A story of love, loss and second chances by Nikita Singh, releasing this Valentine’s Day.
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In this age of digital media are we truly connected to people around? Has the next tweet, status update or blog taken over our lives?
Right now, as you read this post, how wholly involved are you?
Are you aware of the things that are going on around you- the drone of the TV set, the chirping of a finch on the branch outside your window, the honk of a trucker’s horn on the expressway which you can hear faintly? Would you say you are being connected to the experience of reading this post? Or would you agree that it is merely a myth and that your mind is simultaneously racing to process all the above things together with seven other tasks, one jostling the other for dominance?
The scary answer to the last question is : ‘I’m never wholly connected. I am so busy finding five things to keep me busy that I can NEVER be wholly present in the current moment.’
This article by McGuire, the founder of LibriVox, threw me so far off my equilibrium that coming back to any sense of normalcy is practically impossible. In it, he speaks of how we have become so digitally bonded to our devices that we don’t read anymore, at least not the way we should ideally read: deeply, soulfully, satisfying the reader within us.
Last night, I sat down to watch a movie on TV. It was an animated film and about 20 minutes into the film, I tried to place the voice of one of the characters. I was fairly sure it was Liam Neeson, because his voice is distinctive. Instead of waiting for the film to end or even go for a commercial break, I whipped out my phone and keyed in the movie’s name to check the star cast.
After triumphantly confirming that it was Liam Neeson, I should have put the phone down. I should have. But, no, what did I do? I scrolled to the Wikipedia entry on Neeson. From there I went to the IMDB page and checked his biography and personal trivia. Without realising it, this took me about 20 minutes! 20 minutes when I should have just been soaking in the essence of an animated movie and laughing my guts out, I was checking data on my phone!
After reading the article by Hugh McGuire, I literally stepped away from my phone. I looked at it the way I would look at a predator- warily and with suspicion. This thing was taking over my life! For what?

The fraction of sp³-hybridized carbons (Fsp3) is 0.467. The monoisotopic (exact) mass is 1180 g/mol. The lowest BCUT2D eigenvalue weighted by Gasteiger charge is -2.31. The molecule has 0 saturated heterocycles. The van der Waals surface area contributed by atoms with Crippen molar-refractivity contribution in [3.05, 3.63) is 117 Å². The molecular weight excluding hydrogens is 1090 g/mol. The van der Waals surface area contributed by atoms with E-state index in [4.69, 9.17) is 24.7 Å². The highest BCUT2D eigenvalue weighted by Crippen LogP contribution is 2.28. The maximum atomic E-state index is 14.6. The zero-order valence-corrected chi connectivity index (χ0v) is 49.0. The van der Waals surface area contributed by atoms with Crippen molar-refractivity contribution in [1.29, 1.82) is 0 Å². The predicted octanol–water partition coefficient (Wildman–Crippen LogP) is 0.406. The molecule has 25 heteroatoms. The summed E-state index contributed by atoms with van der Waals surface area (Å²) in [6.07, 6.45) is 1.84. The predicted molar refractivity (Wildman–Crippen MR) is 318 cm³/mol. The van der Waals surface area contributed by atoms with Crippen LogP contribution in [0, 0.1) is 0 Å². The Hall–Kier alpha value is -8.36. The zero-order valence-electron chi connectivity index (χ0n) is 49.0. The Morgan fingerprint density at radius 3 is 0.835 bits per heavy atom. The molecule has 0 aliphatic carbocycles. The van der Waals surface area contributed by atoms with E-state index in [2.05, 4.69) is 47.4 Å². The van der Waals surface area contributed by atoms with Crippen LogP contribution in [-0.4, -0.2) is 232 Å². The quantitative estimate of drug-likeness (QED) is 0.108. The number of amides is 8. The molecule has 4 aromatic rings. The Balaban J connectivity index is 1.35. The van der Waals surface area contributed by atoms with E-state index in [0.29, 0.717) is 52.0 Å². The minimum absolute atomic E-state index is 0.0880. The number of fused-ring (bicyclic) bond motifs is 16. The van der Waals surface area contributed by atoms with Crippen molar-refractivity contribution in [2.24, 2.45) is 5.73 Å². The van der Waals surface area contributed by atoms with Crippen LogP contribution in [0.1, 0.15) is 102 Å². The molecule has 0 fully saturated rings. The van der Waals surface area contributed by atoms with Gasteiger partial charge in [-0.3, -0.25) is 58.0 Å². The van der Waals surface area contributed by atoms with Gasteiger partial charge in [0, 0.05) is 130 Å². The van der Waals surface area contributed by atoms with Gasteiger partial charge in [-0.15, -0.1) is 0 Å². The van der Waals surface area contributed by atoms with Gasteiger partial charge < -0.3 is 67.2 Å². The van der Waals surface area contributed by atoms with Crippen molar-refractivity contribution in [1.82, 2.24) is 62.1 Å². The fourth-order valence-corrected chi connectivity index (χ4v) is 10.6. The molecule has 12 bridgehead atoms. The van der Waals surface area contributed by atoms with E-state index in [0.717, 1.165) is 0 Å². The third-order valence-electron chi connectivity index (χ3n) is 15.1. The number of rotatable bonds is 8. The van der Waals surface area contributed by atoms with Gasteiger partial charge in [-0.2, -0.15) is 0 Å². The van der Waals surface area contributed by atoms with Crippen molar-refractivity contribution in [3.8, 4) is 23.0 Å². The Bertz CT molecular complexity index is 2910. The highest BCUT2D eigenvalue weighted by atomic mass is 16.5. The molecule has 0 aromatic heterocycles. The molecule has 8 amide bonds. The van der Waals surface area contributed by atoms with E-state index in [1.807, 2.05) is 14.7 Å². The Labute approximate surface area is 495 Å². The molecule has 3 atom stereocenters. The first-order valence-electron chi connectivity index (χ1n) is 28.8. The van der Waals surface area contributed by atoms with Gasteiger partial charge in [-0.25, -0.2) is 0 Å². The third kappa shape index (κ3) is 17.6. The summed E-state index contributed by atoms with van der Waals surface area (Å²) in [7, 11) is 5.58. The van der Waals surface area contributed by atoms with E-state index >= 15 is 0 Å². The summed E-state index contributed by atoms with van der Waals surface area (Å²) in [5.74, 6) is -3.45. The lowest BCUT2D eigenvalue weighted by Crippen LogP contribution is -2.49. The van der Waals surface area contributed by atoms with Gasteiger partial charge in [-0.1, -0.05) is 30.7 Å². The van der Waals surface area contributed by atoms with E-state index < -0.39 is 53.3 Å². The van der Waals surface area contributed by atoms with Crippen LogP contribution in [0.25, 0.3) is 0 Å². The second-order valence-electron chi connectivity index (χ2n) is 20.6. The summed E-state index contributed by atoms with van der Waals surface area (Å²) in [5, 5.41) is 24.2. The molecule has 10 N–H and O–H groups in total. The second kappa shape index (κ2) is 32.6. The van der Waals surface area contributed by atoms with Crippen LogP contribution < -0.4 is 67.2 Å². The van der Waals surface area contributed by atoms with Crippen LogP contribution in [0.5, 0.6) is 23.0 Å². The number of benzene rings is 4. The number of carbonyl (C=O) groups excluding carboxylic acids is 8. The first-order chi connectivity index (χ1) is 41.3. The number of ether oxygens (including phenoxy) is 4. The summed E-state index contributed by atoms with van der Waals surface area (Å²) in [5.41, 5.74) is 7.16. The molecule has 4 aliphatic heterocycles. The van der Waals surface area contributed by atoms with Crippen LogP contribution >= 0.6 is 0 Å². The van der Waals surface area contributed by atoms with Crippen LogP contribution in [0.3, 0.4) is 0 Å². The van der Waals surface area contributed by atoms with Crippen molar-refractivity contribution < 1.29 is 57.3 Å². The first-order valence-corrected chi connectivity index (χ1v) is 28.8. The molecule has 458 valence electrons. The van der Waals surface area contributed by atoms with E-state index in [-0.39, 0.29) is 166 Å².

We live in an age when we think people will forget us if we are not around 24 X 7. We assume that if we don’t connect to them on a regular basis (read daily), they will begin to ignore us or worse, stop reading what we write. Nothing can be further than the truth. This blogger went off the grid a few months ago and when she came back, people welcomed her with so much love, it was heartwarming!
And so we keep blogging, writing, updating our status, sharing our photographs, tweeting, liking, ranting, venting and nodding our virtual heads along when something happens.
What does it do?
A simple, deadly dopamine boost. It gives us that boost of pleasure, the pleasure of being read, of being liked and of belonging.
A simple, deadly dopamine boost. It gives us that boost of pleasure, the pleasure of being read, of being liked and of belonging. It’s especially difficult when you read blogs that have 189 likes for a blog post or 234 comments and you think, ‘Damn! I want that!’
It’s not wrong to have that aspiration, you know. It’s great to be read for your content. Great content deserves it. But when you stop reading a book to update your status or interrupt a dinner conversation to reply to a tweet, I think there’s something that needs to be examined at a very core level.
The myth of being connected is just that- a myth. Don’t let the frenzy of being connected take away from the reason to stay connected. Read more, step out on the grass and feel the earth touch the soles of your feet, stand facing the morning sun and take some deep breaths, hug your children and listen to them with all your soul.
Be in the moment. That’s as connected as you need to be.
Cover image via Shutterstock
An editor by profession and a blogger by passion. Working from home gives me the
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